Marijuana Consumption and the Perception of Health and Criminal Risk for those Ages 18-25

    David Ruggeri, Clark Peters, Mike Allgrunn Affiliation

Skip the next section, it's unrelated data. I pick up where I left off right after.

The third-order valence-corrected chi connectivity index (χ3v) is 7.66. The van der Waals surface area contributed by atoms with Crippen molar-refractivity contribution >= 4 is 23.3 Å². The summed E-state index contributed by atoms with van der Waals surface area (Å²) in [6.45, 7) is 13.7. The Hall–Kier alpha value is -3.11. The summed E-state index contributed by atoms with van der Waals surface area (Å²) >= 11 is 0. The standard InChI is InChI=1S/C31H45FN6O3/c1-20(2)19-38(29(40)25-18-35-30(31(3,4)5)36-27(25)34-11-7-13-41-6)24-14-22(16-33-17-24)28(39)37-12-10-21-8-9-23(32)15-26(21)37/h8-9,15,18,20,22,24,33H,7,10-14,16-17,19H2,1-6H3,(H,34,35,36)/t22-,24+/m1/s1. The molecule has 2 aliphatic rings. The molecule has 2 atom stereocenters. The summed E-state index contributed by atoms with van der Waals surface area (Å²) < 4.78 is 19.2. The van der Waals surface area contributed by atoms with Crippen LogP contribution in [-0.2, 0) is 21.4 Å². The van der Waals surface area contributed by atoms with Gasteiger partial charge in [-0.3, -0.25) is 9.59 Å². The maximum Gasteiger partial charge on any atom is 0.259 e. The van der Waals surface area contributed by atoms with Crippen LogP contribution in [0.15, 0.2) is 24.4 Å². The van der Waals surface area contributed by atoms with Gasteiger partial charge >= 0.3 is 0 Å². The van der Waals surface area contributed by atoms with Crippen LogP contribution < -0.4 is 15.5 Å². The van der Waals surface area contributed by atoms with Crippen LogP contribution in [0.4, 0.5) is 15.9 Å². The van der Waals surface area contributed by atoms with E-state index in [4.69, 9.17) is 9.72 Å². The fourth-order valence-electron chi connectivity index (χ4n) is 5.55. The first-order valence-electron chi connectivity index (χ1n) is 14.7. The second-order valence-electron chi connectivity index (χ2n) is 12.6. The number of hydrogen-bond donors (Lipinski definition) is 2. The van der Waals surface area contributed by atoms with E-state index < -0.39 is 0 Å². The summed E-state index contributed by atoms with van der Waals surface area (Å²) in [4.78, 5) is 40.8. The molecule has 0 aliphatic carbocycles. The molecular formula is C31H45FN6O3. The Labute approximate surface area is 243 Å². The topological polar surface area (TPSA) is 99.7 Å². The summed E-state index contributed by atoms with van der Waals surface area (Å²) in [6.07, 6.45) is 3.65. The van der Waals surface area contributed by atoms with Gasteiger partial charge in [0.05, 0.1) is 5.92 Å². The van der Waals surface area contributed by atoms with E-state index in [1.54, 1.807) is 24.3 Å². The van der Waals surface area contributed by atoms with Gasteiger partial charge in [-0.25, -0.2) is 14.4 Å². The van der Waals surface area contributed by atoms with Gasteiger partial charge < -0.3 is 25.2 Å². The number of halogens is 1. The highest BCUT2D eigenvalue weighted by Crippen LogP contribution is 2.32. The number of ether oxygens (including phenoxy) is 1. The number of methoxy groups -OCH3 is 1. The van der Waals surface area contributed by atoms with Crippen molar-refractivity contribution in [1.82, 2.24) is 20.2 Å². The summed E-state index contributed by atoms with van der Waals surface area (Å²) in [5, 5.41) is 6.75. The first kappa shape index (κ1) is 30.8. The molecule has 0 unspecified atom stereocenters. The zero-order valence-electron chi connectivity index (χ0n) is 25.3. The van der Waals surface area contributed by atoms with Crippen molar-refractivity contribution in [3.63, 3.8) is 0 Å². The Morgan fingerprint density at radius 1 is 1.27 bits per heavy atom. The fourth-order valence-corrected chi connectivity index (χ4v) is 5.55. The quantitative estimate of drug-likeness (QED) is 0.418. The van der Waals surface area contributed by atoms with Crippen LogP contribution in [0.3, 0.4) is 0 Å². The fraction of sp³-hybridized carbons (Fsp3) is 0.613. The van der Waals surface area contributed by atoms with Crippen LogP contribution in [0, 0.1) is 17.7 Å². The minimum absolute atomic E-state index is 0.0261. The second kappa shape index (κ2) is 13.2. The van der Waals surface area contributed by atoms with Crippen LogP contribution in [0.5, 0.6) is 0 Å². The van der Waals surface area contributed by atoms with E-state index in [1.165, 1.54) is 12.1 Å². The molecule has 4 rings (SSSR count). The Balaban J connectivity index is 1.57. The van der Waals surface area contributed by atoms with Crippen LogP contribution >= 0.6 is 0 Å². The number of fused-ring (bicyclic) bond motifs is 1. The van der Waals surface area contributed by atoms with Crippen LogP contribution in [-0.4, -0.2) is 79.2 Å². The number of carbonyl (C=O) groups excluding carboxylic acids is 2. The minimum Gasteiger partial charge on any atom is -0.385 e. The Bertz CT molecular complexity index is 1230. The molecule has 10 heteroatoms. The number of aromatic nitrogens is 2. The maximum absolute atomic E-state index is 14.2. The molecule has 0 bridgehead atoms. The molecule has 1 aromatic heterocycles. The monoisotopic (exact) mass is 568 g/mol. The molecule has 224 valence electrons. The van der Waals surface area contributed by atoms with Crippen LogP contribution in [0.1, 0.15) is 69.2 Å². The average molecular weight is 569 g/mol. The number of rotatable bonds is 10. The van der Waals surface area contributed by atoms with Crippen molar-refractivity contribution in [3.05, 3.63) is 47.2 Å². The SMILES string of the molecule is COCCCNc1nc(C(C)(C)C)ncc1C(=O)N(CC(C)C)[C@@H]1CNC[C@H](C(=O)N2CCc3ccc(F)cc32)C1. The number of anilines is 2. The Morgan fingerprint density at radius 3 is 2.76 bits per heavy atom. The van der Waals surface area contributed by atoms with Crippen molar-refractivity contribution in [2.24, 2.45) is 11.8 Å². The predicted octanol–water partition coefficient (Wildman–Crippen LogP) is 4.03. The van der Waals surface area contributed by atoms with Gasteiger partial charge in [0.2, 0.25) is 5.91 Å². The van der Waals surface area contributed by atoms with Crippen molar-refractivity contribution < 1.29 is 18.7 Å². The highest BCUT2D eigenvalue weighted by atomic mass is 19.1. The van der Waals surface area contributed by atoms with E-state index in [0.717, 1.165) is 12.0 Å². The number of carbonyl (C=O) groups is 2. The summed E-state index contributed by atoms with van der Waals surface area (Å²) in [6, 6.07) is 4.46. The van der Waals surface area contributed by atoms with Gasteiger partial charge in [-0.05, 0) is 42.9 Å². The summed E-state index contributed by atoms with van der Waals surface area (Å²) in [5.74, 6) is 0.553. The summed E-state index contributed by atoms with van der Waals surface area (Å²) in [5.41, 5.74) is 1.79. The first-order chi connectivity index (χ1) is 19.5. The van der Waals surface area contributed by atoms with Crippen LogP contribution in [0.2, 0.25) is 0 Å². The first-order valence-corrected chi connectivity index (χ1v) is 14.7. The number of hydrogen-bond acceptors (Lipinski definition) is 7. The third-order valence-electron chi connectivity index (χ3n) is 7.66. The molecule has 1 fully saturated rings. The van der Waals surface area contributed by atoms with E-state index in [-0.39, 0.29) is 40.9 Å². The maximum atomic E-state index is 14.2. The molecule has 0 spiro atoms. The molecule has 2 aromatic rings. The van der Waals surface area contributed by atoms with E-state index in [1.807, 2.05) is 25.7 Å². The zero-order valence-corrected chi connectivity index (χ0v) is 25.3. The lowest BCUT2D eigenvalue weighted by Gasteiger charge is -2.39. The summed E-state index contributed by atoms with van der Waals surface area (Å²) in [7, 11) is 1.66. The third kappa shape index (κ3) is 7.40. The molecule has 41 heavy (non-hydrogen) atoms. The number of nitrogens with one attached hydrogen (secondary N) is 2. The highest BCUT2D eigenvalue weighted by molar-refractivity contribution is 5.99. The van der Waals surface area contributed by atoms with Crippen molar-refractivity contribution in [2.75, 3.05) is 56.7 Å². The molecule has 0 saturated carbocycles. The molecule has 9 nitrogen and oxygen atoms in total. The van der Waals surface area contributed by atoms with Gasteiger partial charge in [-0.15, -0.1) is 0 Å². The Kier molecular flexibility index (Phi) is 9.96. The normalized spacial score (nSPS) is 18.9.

Drug use is a seriouspublic health concernin the United States. This paper examines how the perception of risk (of both health and criminal sanctions) affects consumption behavior for those ages 18-25during the years of 1999-2007. Our analyses found that criminal classification of marijuana possession is a strong predictor of past month marijuana use.States thatclassify personal use quantity marijuana possession as a felony indicated the lower past month marijuana consumption rate (14.58%) comparedto states that classify the offense asa misdemeanor (15.79%) or petty crime (19.09%).Felony possession (β = -1.59, p < .000) and misdemeanor possession (β = -.950 p < .005) laws were the two strongest predictors of past month marijuana use.Marijuana health risk perception was also a significant predictor (β = -.634, p < .000).However, marijuana price per gram (β = .110, p < .05) and residing in a state with large monetary fines (greater than $1000) and severe jail terms (greater than 6 months) for marijuana possession (β = -.081) hadlittle influence on past month marijuana consumption.


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